In the 1930s following the Great Depression, Wright began designing cheaper houses and communities that he thought would be perfect for families as the economy began to stabilize. Reflecting a simple, yet elegant geometry, Wright felt his “Usonian” houses were the perfect answer to a modern democratic America. In The Wright Style, Carla Lind states “Drawing inspiration from his native mid-western prairie, he coaxed Americans out of their boxlike houses and into wide-open living spaces that suited the American lifestyle.” Wright spent the majority of the 1940’s lecturing, teaching, and writing several books on his architectural concepts. Resuming his innovative building in the late 1940s and 1950s, Wright designed some of the most spectacular buildings of his career. Although in his eighties, some of Wright’s last works were his most spectacular. With a burning passion for his beliefs on radical architecture, Wright’s final remarkable projects included Taliesin West, the Price Tower in Oklahoma, the Solomon R. Guggenheim Museum in New York City, and the Marin County Civic Center.
Wright never retired, continuing his work on suburban development until his death on April 9, 1959, at the age of 92. According to the Encyclopedia of World Biography, throughout his prolific career, Wright designed over 400 homes, bungalows, factories, theaters, civic centers, office buildings, and college campuses, none of which sustained damages due to faulty engineering. Frank Lloyd Wright’s designs have inspired generations of architects throughout the world, for which he was awarded a Gold Medal from The Royal Institute of British Architects (RIBA) and the American Institute of Architects (AIA). Frank Lloyd Wright’s great success as an architect and innovative artist has influenced every sphere of architecture throughout the 20thth century. In Civic Builders, architectural writer Robert Campbell writes:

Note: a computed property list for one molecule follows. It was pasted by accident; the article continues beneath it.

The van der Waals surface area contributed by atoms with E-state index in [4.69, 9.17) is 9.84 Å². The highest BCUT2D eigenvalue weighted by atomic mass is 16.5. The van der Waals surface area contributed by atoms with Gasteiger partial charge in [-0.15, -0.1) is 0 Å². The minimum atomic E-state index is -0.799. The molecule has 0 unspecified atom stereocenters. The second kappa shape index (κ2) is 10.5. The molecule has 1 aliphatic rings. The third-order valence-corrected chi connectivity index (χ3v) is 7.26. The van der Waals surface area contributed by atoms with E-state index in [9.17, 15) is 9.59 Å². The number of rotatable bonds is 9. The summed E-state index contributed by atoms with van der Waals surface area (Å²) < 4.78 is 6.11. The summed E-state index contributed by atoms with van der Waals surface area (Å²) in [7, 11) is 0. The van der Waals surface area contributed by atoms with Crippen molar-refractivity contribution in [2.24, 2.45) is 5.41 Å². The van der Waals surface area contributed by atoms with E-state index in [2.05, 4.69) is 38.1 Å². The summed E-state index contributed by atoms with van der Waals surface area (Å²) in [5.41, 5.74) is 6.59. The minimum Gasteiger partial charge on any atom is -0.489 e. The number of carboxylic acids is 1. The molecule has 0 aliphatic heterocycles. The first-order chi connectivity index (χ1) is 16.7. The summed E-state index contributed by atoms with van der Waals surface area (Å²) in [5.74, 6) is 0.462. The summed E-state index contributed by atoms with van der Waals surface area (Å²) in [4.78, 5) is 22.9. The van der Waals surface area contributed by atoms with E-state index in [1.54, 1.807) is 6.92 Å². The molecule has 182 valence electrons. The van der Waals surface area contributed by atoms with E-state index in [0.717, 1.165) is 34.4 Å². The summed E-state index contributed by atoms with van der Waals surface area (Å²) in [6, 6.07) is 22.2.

The greatest artist this country has ever produced seems at last to be coming into his own. America’s other great artists—our painters, sculptors, composers—don’t really rank with the tops of all time. They’re not Rembrandt or Michelangelo or Beethoven. Wright alone has that standing.
Frank Lloyd Wright Residence, Oak Park, Illinois, 1889.
Frederick C. Robie House, Chicago, Illinois, 1906.
Taliesin III, Spring Green, Wisconsin, 1925.
Imperial Hotel, Tokyo, Japan, 1923.
Fallingwater, Bear Run, Pennsylvania, 1935.
S.C. Johnson Administration Building, Racine, Wisconsin, 1936.
Price Company Towers, Bartlesville, Oklahoma, 1952.
Solomon R. Guggenheim Museum, New York, New York, 1956.
An Autobiography. London: Longmans Green and Company, 1932.
An Organic Architecture. London: Lund Humphries, 1939.
Genius and the Mobocracy. New York: Duell, Sloan, and Pearce, 1949.
The Future of Architecture. Pittsburgh: Horizon Press, 1953.
“Architecture, Interior Design, and Furniture.” American Decades. Vol. 1: 1900-1909. Detroit: Gale, 2001.
“Frank Lloyd Wright.” Encyclopedia of World Biography. Vol. 16. 2nd ed. Detroit: Gale, 2004.
Fentress, Curtis and Robert Campbell. Civic Builders. New York: Wiley-Academy, 2002.
Twombly, Robert. “Architecture.” Dictionary of American History. Vol. 1. 3rd ed. New York: Charles Scribner’s Sons, 2003.
Twombly, Robert. Frank Lloyd Wright: His Life and His Architecture. New York: Wiley, 1979.
“Wright, Frank Lloyd 1867-1959.” Encyclopedia of Environment and Society. Ed. Paul Robbins. Vol. 5. Thousand Oaks, CA: Sage Publications Inc., 2007. 1995-1996.
“Wright, Frank Lloyd 1869-1959.” American Decades. Vol. 6: 1950-1959. Detroit: Gale, 2001.